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The horse has been a significant player in humanity’s history for thousands of years. But just how much do you know about them? Discover fourteen fascinating facts about horses that will leave you saying, “no way!”
Historical evidence puts the first domestication of horses somewhere around 3,500 BCE in the Western Eurasian steppes of modern-day Russia and Ukraine. Archeologists attribute the Botai people of Kazakhstan as the forefathers of horse domestication.
Horses featured heavily in Asian conquest and history. For example, the Mongols and Huns used horses to conquer thousands of miles of Asia.
Around 4,000 BCE, bridles and chariots appeared in Europe. Leaders like Alexander the Great would use chariots driven by horses to create enormous empires.
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Interestingly enough, archeological evidence indicates that the ancestor from which all horses came was no larger than a labrador retriever. The Eohippus, meaning Dawn Horse, existed as early as 50 million years ago during the Eocene era. It was roughly the size of a labrador and lived in the forests of ancient North America.
From the Eohippus, horses evolved. Today’s horse is a member of the Perissodactyla order of ungulates (or hooved creatures). The modern horse shares ancestry with other odd-toed ungulates, including rhinoceroses and tapirs.
The tribespeople of the Eurasian steppes originally hunted horses for food. Over time, they used horses for milk and transportation. The first evidence of bit wear use with horses appeared in Kazakhstan around 3,500 BCE, meaning that ancient Eurasian tribes had mounted and learned to control their steeds thousands of years before a derby existed.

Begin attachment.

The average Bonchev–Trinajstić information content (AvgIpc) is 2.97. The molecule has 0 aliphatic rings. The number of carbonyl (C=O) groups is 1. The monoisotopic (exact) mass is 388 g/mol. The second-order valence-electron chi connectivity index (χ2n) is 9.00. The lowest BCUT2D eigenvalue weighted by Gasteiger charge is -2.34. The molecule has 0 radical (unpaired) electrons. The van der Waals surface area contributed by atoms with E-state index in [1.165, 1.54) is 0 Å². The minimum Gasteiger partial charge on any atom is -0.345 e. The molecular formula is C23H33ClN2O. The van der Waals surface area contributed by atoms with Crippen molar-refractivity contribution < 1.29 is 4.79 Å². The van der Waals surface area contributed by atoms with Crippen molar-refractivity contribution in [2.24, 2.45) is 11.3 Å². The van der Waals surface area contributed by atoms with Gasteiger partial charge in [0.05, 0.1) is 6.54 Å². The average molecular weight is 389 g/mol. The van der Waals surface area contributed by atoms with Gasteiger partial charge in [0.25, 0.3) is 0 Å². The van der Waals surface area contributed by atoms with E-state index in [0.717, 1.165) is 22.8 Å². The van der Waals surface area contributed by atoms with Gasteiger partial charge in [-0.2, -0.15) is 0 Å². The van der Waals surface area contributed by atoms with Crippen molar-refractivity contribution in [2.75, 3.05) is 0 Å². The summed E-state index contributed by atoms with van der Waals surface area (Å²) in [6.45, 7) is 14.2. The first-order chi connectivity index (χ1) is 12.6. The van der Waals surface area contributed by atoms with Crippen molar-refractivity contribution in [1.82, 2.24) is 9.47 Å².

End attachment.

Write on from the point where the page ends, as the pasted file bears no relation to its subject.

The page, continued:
Horse racing and breeding have grown into a multi-million-dollar industry. The world’s most expensive horse ever sold was Fusaichi Pegasus. The race horse sold in 2000 for just over $70 million. His stud fee sat at a whopping $150,000. Other notable expensive horses include Totilas for $21 million and Palloubet D’Halong, a show horse that sold for $15 million.
The Botai people thrived on drinking fermented horse milk. The practice has existed for more than 5,000 years and remains a popular tradition in the Eurasian steppes. Known as Koumiss or kumis, the beverage now lines grocery store shelves in Asia.
All horses in existence today come from the same ancestor. Popular and beloved breeds, like Palominos, Arabians, and Quarter Horses, share a common ancestry. Like dogs, humans have selectively bred horses to produce desired traits, like speed, color, and height, to create a myriad of breeds.
The American Quarter Horse Association firmly notes that Quarter Horses are the world’s fastest breed, clocking in at 55 mph. However, the Guinness World Record indicates that a Thoroughbred named Winning Brew holds the title as the fastest racing horse with a recorded speed of 44 mph on the books.
The Arabian horse has long been considered the most graceful of horses. The breed is lighter than most racing horses because of their different bone structure. Arabians have one less spinal vertebrae, one less tail bone, and one less rib than other horse breeds! The skeletal anomalies can occur in mixed breeds with Arabian parentage, too.